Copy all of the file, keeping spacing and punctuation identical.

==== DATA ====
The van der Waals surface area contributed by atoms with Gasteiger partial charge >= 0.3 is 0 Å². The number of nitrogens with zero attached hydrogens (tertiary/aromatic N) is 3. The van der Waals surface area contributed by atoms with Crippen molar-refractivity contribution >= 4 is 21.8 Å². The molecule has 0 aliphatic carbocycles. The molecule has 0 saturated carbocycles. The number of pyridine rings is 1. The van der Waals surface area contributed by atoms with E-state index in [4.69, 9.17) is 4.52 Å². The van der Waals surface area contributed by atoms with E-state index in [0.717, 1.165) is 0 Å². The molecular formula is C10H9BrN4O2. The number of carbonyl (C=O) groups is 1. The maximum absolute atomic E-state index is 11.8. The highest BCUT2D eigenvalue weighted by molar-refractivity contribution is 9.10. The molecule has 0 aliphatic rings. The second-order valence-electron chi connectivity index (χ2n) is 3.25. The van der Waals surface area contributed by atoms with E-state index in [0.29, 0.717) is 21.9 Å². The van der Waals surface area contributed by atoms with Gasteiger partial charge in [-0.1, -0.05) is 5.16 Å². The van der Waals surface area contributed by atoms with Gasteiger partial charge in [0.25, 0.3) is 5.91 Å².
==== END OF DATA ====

The van der Waals surface area contributed by atoms with Gasteiger partial charge >= 0.3 is 0 Å². The number of nitrogens with zero attached hydrogens (tertiary/aromatic N) is 3. The van der Waals surface area contributed by atoms with Crippen molar-refractivity contribution >= 4 is 21.8 Å². The molecule has 0 aliphatic carbocycles. The molecule has 0 saturated carbocycles. The number of pyridine rings is 1. The van der Waals surface area contributed by atoms with E-state index in [4.69, 9.17) is 4.52 Å². The van der Waals surface area contributed by atoms with E-state index in [0.717, 1.165) is 0 Å². The molecular formula is C10H9BrN4O2. The number of carbonyl (C=O) groups is 1. The maximum absolute atomic E-state index is 11.8. The highest BCUT2D eigenvalue weighted by molar-refractivity contribution is 9.10. The molecule has 0 aliphatic rings. The second-order valence-electron chi connectivity index (χ2n) is 3.25. The van der Waals surface area contributed by atoms with E-state index in [0.29, 0.717) is 21.9 Å². The van der Waals surface area contributed by atoms with Gasteiger partial charge in [-0.1, -0.05) is 5.16 Å². The van der Waals surface area contributed by atoms with Gasteiger partial charge in [0.25, 0.3) is 5.91 Å².